The US Department of Justice (DOJ) [official website] on Friday filed a civil antitrust lawsuit [complaint] in the US District Court for the Northern District of California [official website] against online auction company eBay [corporate website] alleging violations of antitrust law occurring from 2006 to 2009. The complaint avers that eBay violated the Sherman Act [15 USC § 1 text; Cornell backgrounder], by entering into a no-solicitation and no-hiring agreement with business software producer Intuit [corporate website] pursuant to which the companies agreed not to hire or recruit each other's employees. In particular, the DOJ challenges the legality of provisions that expressly prohibited eBay from hiring Intuit employees, even upon their affirmative inquiry to eBay for employment. The DOJ stated [press release] that the these provisions "eliminated a significant form of competition to the detriment of affected employees who were likely deprived of access to better job opportunities and salaries." The complaint elaborates:
Firms in the same or similar industries often compete to hire or retain talented employees. This is particularly true in technology companies in which particular expertise and highly specialized skills sought by one firm can often be found at another firm. Solicitation of skilled employees at other companies is an effective method of competing for needed employees ... eBay's agreement with Intuit eliminated this competition.According to the DOJ, former eBay Chief Executive Officer, Meg Whitman and Intuit founder and Chairman of the Executive Committee, Scott Cook [Forbes profiles], were "intimately involved" in the formation and enforcement of the "handshake" agreement, which the DOJ characterized as an unlawful, "naked restraint of trade." The California Department of Justice [official website], headed by Attorney General Kamala Harris [official profile], worked closely with the US DOJ and filed a similar suit [press release] concurrently.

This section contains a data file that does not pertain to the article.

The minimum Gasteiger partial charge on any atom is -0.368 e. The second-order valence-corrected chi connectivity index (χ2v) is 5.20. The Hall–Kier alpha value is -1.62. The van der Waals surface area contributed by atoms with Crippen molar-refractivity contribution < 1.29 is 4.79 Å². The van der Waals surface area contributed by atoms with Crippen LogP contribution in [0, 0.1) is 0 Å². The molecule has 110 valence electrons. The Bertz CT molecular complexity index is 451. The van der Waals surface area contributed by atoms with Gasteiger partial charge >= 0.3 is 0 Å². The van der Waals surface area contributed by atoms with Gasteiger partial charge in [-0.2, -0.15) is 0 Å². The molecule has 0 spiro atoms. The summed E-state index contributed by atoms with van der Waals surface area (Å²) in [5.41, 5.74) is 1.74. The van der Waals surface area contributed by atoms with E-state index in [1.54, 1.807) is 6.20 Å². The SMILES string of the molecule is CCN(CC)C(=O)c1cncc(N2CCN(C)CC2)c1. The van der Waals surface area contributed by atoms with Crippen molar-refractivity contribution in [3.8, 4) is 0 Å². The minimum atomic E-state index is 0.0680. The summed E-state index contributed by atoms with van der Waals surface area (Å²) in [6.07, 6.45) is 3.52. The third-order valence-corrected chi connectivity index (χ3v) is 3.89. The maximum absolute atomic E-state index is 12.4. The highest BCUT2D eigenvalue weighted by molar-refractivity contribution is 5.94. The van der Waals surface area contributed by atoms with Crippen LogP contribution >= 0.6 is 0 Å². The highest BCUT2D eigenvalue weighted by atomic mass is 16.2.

The DOJ has recently been involved in other lawsuits involving alleged violations of the Sherman Act. In early September a judge for the US District Court for the Southern District of New York [official website] approved [JURIST report] a settlement agreement between the DOJ and e-book publishers, including Apple, Hachette, HarperCollins, MacMillan, Penguin and Simon & Schuster [corporate websites] for alleged price-fixing violations under the Sherman Act. eBay has also been involved in litigation over trademark infringement in recent years as well. In July 2011 the EU Court of Justice [official website] ruled [JURIST report] that eBay may be liable on the part its users for infringing cosmetic producer L'Oreal's trademarks. In July 2010 Connecticut company XPRT Ventures LLC filed suit [JURIST report] against eBay in the US District Court for the District of Delaware [official website], claiming infringement of six patents for online auctions and payment systems.